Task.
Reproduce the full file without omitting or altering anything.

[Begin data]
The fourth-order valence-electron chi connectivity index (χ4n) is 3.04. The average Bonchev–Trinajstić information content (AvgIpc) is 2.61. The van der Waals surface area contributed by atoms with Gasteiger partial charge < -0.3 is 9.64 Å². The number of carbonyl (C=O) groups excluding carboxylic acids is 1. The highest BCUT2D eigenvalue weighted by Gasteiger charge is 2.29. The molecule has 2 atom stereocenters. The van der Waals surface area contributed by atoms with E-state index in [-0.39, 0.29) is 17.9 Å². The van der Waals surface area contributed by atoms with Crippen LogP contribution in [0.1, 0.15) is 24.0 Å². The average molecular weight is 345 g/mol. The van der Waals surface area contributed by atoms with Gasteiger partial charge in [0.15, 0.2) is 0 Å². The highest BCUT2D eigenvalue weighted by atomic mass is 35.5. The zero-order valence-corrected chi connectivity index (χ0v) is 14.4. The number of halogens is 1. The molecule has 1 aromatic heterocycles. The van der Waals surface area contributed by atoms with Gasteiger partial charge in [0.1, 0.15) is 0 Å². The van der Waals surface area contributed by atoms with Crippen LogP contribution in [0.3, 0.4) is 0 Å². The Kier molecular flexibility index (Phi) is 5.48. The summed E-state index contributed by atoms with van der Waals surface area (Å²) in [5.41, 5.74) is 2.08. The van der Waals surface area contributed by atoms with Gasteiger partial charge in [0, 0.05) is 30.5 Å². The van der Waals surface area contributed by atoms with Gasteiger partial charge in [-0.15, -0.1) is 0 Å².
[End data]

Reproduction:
The fourth-order valence-electron chi connectivity index (χ4n) is 3.04. The average Bonchev–Trinajstić information content (AvgIpc) is 2.61. The van der Waals surface area contributed by atoms with Gasteiger partial charge < -0.3 is 9.64 Å². The number of carbonyl (C=O) groups excluding carboxylic acids is 1. The highest BCUT2D eigenvalue weighted by Gasteiger charge is 2.29. The molecule has 2 atom stereocenters. The van der Waals surface area contributed by atoms with E-state index in [-0.39, 0.29) is 17.9 Å². The van der Waals surface area contributed by atoms with Crippen LogP contribution in [0.1, 0.15) is 24.0 Å². The average molecular weight is 345 g/mol. The van der Waals surface area contributed by atoms with Gasteiger partial charge in [0.15, 0.2) is 0 Å². The highest BCUT2D eigenvalue weighted by atomic mass is 35.5. The zero-order valence-corrected chi connectivity index (χ0v) is 14.4. The number of halogens is 1. The molecule has 1 aromatic heterocycles. The van der Waals surface area contributed by atoms with Gasteiger partial charge in [0.1, 0.15) is 0 Å². The van der Waals surface area contributed by atoms with Crippen LogP contribution in [0.3, 0.4) is 0 Å². The Kier molecular flexibility index (Phi) is 5.48. The summed E-state index contributed by atoms with van der Waals surface area (Å²) in [5.41, 5.74) is 2.08. The van der Waals surface area contributed by atoms with Gasteiger partial charge in [0, 0.05) is 30.5 Å². The van der Waals surface area contributed by atoms with Gasteiger partial charge in [-0.15, -0.1) is 0 Å².